Today was the worst day I’ll have leading up to my departure. I hope, anyway. At a moment’s notice I found someone to porter Wally the cat over to Canada, where he will stay with friends for the indefinite future.
Since I don’t have a partner here in Sweden, no kids and no immediate family, Wally has been my replacement family. He is a four year old Norwegian forest cat and, well, my fur baby. Leaving him is the hardest part of leaving my life in Sweden. I will miss my friends, but I can always email them. Wally doesn’t know why I am disappearing and I can’t communicate with him unless we are in the same place. Cats just don’t get Skype.
Here’s Wally on our last morning waking up together for a very long time:
In preparing to take off, I have had the heart-wrenching task of deciding what to do with Wally. Luckily my ex-partner (who also lived with Wally since he was a kitten), agreed to take him on a long-term loan. The problem is, he lives in Vancouver, Canada now.
In the last month I have learned a lot about pets on planes. As someone well versed in everything international travel, I thought I was a flying guru and knew everything airport related. But I was wrong. NOW I know everything. (unlikely.)
How to move a cat from Europe to North America
The first order of business is a means of transport. It seems you can’t just put animals into a UPS box and send them overnight express. On most airlines, unaccompanied animals are only allowed on direct flights, and as there are no direct flights from Stockholm to Vancouver this was out of the question.
Plan A was to have Wally’s foster parent fly over to Sweden to collect him. Due to scheduling issues and the short time frame this was looking to cost upwards of $2000.
Plan B was to hold on to Wally until I found someone to transport him to the right continent. Not ideal, and it would probably involve leaving Wally in the hands of my renters once I left for France, but we agreed to keep our ears out for friends or colleagues hopping from Europe to North America.
Plan B went into action last week, when I ran into a friend on my way back to work after lunch. “Oh hey! How are things? How’s work? Oh a conference? In Vancouver? Will you take my cat with you?”
She enthusiastically said yeah, sure! … and I stared at her. Blink. Blink. And then I realised she thought I was asking to share a CAB to the airport, not a CAT to the airport. To be honest, what she heard made more sense, as I fly a couple times a month and the cat flies approximately never.
When I rephrased my question she looked at me sideways for a moment, then agreed – slowly and with a certain reserve that was entirely lacking from the original ‘yeah, sure!’. It was more like “Yeahhhhh….. Suuurrrrrrreeeeee……..? Umm…..”
And I’ll take that!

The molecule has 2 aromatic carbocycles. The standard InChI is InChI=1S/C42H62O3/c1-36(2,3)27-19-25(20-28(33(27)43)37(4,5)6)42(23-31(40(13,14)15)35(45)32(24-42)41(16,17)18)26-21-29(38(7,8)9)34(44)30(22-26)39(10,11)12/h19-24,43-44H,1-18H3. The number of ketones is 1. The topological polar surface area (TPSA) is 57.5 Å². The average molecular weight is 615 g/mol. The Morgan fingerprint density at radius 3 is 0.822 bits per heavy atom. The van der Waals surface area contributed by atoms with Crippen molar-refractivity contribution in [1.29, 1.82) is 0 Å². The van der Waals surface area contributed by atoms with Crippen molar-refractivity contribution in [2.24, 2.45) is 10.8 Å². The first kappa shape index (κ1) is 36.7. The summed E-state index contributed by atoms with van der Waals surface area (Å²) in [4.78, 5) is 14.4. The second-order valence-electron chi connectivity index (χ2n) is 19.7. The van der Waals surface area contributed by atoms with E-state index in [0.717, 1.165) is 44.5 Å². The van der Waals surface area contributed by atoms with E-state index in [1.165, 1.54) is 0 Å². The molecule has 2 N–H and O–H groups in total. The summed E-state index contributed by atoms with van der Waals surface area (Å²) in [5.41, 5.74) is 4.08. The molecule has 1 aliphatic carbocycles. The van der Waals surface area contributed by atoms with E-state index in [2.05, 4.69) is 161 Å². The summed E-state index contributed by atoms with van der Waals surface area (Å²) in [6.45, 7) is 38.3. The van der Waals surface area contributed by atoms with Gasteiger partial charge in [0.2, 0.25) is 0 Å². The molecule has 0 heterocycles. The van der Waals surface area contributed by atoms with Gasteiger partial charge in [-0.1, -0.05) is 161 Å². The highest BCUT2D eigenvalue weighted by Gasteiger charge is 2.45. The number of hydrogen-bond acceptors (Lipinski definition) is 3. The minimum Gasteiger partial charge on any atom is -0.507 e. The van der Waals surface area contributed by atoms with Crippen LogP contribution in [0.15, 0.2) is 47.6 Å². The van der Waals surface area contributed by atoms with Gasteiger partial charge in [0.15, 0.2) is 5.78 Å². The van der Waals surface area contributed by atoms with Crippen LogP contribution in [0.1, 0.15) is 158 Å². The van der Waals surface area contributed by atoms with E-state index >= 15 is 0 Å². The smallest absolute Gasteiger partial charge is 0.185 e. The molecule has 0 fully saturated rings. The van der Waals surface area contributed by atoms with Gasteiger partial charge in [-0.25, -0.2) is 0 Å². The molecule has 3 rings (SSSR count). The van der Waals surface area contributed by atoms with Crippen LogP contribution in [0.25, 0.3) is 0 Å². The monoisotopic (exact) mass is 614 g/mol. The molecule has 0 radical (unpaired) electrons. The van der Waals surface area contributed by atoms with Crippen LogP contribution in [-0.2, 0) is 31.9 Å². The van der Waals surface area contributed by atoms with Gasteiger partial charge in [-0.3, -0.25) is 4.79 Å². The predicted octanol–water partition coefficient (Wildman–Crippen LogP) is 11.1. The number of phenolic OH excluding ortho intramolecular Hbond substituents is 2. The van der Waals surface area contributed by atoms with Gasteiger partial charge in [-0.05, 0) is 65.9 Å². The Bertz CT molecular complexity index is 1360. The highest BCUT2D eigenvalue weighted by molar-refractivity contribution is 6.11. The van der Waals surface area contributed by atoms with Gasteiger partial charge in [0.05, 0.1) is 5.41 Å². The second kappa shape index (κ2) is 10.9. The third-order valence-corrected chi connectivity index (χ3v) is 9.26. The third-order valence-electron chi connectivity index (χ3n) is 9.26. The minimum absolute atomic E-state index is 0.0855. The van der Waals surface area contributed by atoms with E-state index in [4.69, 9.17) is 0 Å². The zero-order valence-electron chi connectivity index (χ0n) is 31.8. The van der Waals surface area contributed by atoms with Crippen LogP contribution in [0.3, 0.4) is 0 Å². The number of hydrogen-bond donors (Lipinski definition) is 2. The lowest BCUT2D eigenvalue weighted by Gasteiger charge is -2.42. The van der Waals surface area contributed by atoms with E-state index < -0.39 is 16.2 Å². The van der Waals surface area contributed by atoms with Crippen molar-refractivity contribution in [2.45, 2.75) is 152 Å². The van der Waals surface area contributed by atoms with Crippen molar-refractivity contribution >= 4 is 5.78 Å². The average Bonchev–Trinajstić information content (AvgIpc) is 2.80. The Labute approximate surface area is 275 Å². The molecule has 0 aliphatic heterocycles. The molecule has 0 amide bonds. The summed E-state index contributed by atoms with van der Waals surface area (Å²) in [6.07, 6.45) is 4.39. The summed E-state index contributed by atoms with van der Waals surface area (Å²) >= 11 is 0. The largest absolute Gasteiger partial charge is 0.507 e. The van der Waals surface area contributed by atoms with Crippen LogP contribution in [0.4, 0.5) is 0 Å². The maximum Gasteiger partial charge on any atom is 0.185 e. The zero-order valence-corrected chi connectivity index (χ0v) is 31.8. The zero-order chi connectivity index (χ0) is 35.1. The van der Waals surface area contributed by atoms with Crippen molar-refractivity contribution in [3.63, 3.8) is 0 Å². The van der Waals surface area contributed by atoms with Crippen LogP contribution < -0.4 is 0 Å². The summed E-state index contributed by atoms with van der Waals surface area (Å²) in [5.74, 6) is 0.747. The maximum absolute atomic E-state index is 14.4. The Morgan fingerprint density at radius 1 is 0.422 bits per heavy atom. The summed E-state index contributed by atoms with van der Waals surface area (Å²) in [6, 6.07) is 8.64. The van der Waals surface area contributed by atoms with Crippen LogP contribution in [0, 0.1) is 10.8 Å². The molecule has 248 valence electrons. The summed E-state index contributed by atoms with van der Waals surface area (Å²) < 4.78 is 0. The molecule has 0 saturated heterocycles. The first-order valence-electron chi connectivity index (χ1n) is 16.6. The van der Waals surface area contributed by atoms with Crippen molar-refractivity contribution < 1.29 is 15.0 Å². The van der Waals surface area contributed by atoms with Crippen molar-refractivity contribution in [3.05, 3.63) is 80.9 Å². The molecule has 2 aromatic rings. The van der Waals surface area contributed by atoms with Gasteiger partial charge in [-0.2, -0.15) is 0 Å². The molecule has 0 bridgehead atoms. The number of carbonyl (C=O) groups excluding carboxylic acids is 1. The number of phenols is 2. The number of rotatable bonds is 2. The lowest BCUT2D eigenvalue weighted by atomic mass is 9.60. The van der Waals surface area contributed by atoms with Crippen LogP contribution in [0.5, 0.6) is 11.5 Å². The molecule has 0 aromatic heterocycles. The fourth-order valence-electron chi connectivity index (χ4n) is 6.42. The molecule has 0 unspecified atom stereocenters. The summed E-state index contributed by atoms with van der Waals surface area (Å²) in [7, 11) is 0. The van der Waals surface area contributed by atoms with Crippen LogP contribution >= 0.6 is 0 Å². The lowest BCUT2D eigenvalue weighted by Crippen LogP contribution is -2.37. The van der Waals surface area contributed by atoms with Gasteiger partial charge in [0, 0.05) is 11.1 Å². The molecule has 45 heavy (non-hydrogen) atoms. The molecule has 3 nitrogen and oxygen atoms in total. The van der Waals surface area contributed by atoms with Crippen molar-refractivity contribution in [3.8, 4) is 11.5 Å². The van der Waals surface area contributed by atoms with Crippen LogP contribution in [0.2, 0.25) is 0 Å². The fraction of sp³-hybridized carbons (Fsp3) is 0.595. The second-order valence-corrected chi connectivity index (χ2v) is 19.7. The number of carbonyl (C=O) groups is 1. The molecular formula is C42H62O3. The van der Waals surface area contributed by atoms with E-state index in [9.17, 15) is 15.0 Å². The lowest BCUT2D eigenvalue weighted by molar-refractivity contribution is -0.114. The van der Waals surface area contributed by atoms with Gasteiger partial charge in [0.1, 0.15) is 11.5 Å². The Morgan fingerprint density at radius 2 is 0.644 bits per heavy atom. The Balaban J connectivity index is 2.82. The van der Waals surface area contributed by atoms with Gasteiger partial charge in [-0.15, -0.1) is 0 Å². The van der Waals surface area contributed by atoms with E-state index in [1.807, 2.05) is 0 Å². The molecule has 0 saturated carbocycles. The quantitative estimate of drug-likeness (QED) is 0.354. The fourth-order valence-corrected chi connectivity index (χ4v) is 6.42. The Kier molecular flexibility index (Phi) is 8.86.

She warmed up to the idea, and we began the steps that one must go through to courier a cat to a new continent.
Porter secured. Next step: flight preparation
In the days between when Heda said YES to taking Wally, and when he was theoretically getting on the plane there were a number of steps to go through. I hit the ground running.
- Get the cat shot. Though I skipped this, since both Sweden and Canada are rabies-free, so it would have been a waste of $100.
- Do not get the cat sedatives. I planned to go to the vet and ask for four of the strongest sedatives they had – one for Wally and three for me. That should get us through a rough 18 hours. (Just ’cause I’m on the ground doesn’t mean his flight doesn’t stress me!) However, after reading a number of blogs I discovered that sedatives are so passé. Turns out they can do more harm than good, especially if the cat vomits and isn’t awake enough to clear his throat, or if the cat loses the ability to regulate his body temperature in a potentially hot or chilly belly of the plane. Instead I got some Zylkene – an ‘all natural’ calming drug, with a website that seems to be written largely in Newspeak, with weird uber-blue-eyed happy animals.
- Get the cat a passport. For serious. My cat has an EU passport, which cost as much as my passport did to issue. To be honest I wish American passports were issued by a veterinarian. It was significantly less of a hassle than embassy visits and futile attempts to remember my social security number.
- Call the airline. They (KLM in this case) say you need to call at least 48 hours in advance. This is true, but a bit misleading. You need to call 48 hours in advance because you aren’t actually booking the animal onto the flight. You are making a request, which will be accepted or denied in 48 hours. So we called Wednesday afternoon, which means we got a decision on Friday afternoon for a Saturday morning flight.